ICICI Bank, the largest lender to microfinance institutions (MFIs), is stepping up its direct term lending to meet the funding needs of MFIs until it resumes the flow of funds under the partnership model of micro lending.
A liquidity crunch had hit several MFIs after ICICI Bank had halted payments in early January following concerns raised by the Reserve Bank of India (RBI) about adherence to customer identification norms and record-keeping under the partnership model.
“ICICI Bank has not resumed the flow of funds under the partnership model. They will meet fund requirements through term loans. For March, they will disburse Rs 100 crore of term loans as this month’s requirements,” said M Udaia Kumar, MD, Share Microfin.
Share Microfin used to get Rs 60-70 crore from ICICI Bank every month under the partnership model. Similarly, another large MFI partner, Spandana, which usually got Rs 30-40 crore a month, has received a Rs 50 crore loan with a 3-year maturity from the bank. The bank has also disbursed Rs 55 crore term loan as reimbursement to the MFI for period over which payments were suspended.
SKS Microfinance, which depended on ICICI Bank for 17 per cent of its funds, has submitted details of its funding needs to the bank to access term loans till the partnership model is suspended. The bank has lent about Rs 2,500 crore to about 200 MFIs. A large part of the bank’s microfinance exposure is through the partnership model where loans given through MFIs are shown in the bank books. This model had been adopted by the bank because the low capital base of MFIs restricts the extent of direct term lending to MFIs for lending to small borrowers.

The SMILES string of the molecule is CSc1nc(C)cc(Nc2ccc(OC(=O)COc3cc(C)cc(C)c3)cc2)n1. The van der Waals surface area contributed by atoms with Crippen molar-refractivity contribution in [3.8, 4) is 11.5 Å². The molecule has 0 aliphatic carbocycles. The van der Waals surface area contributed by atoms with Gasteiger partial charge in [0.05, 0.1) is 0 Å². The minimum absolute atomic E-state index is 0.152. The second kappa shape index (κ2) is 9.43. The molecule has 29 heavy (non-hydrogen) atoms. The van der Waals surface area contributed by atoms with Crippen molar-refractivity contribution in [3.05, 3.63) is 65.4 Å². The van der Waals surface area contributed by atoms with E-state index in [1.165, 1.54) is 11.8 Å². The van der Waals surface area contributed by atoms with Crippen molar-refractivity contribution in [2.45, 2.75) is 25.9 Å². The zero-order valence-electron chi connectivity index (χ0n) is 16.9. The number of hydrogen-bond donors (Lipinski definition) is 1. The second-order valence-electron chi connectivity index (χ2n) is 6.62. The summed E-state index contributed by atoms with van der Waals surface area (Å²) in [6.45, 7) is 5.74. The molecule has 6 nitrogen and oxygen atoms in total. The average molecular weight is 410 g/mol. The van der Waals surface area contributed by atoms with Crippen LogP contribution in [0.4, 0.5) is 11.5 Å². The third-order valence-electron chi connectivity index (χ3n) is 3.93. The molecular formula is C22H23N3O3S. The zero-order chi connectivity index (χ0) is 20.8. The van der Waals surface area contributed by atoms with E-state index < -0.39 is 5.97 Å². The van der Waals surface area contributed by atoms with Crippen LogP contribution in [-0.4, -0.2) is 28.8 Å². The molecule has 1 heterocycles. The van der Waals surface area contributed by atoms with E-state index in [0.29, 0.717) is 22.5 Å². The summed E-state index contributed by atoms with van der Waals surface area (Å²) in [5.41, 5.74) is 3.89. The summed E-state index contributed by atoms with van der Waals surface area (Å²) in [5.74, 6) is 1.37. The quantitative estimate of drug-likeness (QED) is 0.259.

With funds from ICICI Bank drying up, MFIs had increased their exposure to other banks. HDFC Bank and ING Vysya Bank were giving term loans at 10.5 per cent interest and Citibank at 9.5 per cent, lower than the 12.25 per cent offered by ICICI.
“We raised Rs 90 crore from SIDBI, Rs 70 crore from Indian Overseas Bank as against Rs 20 crore exposure earlier and Rs 70 crore from ING Vysya Bank against Rs 15-20 crore earlier,” said Padmaja Gangireddy, managing director, Spandana. However, according to cash-strapped MFIs, these banks will look for funds at available rates.
MFIs are putting in place management information systems (MIS) so that all transactions undertaken by the MFI get updated at the bank. Since the loan accounts under the partnership model are held on the bank’s books, the central bank wanted these to be updated.
To be able to tap the term loan route till they meet regulatory compliance under the partnership model, MFIs are looking to infuse equity capital over the next few months.
This will help them further leverage their borrowings, which is restricted to 6-10 times of the capital base, depending on the bank. “Most MFIs are looking to mobilise equity. We will be infusing $6 million equity capital in 30 days,” said Udaia Kumar.
Spandana plans to increase its disbursements to Rs 1,150 crore next year from Rs 680 crore now. “For this, we will need to borrow Rs 800 crore and will need equity infusion of Rs 30-40 crore,” said Padmaja.
SKS Microfinance has just completed an equity infusion of Rs 50 crore. It will look at another round of infusion later this year to raise Rs 100 crore.